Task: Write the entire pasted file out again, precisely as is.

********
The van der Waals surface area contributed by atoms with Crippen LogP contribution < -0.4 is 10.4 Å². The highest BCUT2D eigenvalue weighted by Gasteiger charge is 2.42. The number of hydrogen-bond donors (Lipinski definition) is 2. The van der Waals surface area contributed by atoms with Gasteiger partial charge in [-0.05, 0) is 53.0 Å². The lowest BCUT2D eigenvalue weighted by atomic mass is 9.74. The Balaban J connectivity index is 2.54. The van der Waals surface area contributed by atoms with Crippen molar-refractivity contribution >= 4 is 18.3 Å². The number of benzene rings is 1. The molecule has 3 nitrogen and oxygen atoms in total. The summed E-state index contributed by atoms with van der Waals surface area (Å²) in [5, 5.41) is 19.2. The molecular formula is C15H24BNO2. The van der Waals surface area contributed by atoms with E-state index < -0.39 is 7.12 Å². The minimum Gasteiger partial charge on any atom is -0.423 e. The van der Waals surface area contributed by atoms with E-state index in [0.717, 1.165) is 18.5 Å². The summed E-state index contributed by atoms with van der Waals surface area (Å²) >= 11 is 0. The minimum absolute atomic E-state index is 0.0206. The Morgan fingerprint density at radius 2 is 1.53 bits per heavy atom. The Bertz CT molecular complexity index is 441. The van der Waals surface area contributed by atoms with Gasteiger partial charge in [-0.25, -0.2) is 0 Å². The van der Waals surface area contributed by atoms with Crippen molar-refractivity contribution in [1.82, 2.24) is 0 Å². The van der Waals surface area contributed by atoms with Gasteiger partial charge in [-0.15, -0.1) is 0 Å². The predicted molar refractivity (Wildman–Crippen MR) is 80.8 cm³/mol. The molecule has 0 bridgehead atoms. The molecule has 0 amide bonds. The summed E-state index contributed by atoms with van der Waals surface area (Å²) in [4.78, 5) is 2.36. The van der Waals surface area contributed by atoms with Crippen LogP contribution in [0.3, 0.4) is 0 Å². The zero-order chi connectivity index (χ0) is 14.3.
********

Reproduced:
The van der Waals surface area contributed by atoms with Crippen LogP contribution < -0.4 is 10.4 Å². The highest BCUT2D eigenvalue weighted by Gasteiger charge is 2.42. The number of hydrogen-bond donors (Lipinski definition) is 2. The van der Waals surface area contributed by atoms with Gasteiger partial charge in [-0.05, 0) is 53.0 Å². The lowest BCUT2D eigenvalue weighted by atomic mass is 9.74. The Balaban J connectivity index is 2.54. The van der Waals surface area contributed by atoms with Crippen molar-refractivity contribution >= 4 is 18.3 Å². The number of benzene rings is 1. The molecule has 3 nitrogen and oxygen atoms in total. The summed E-state index contributed by atoms with van der Waals surface area (Å²) in [5, 5.41) is 19.2. The molecular formula is C15H24BNO2. The van der Waals surface area contributed by atoms with E-state index < -0.39 is 7.12 Å². The minimum Gasteiger partial charge on any atom is -0.423 e. The van der Waals surface area contributed by atoms with E-state index in [0.717, 1.165) is 18.5 Å². The summed E-state index contributed by atoms with van der Waals surface area (Å²) >= 11 is 0. The minimum absolute atomic E-state index is 0.0206. The Morgan fingerprint density at radius 2 is 1.53 bits per heavy atom. The Bertz CT molecular complexity index is 441. The van der Waals surface area contributed by atoms with Gasteiger partial charge in [-0.25, -0.2) is 0 Å². The van der Waals surface area contributed by atoms with Crippen molar-refractivity contribution in [1.82, 2.24) is 0 Å². The van der Waals surface area contributed by atoms with Gasteiger partial charge in [-0.15, -0.1) is 0 Å². The predicted molar refractivity (Wildman–Crippen MR) is 80.8 cm³/mol. The molecule has 0 bridgehead atoms. The molecule has 0 amide bonds. The summed E-state index contributed by atoms with van der Waals surface area (Å²) in [4.78, 5) is 2.36. The van der Waals surface area contributed by atoms with Crippen LogP contribution in [0.3, 0.4) is 0 Å². The zero-order chi connectivity index (χ0) is 14.3.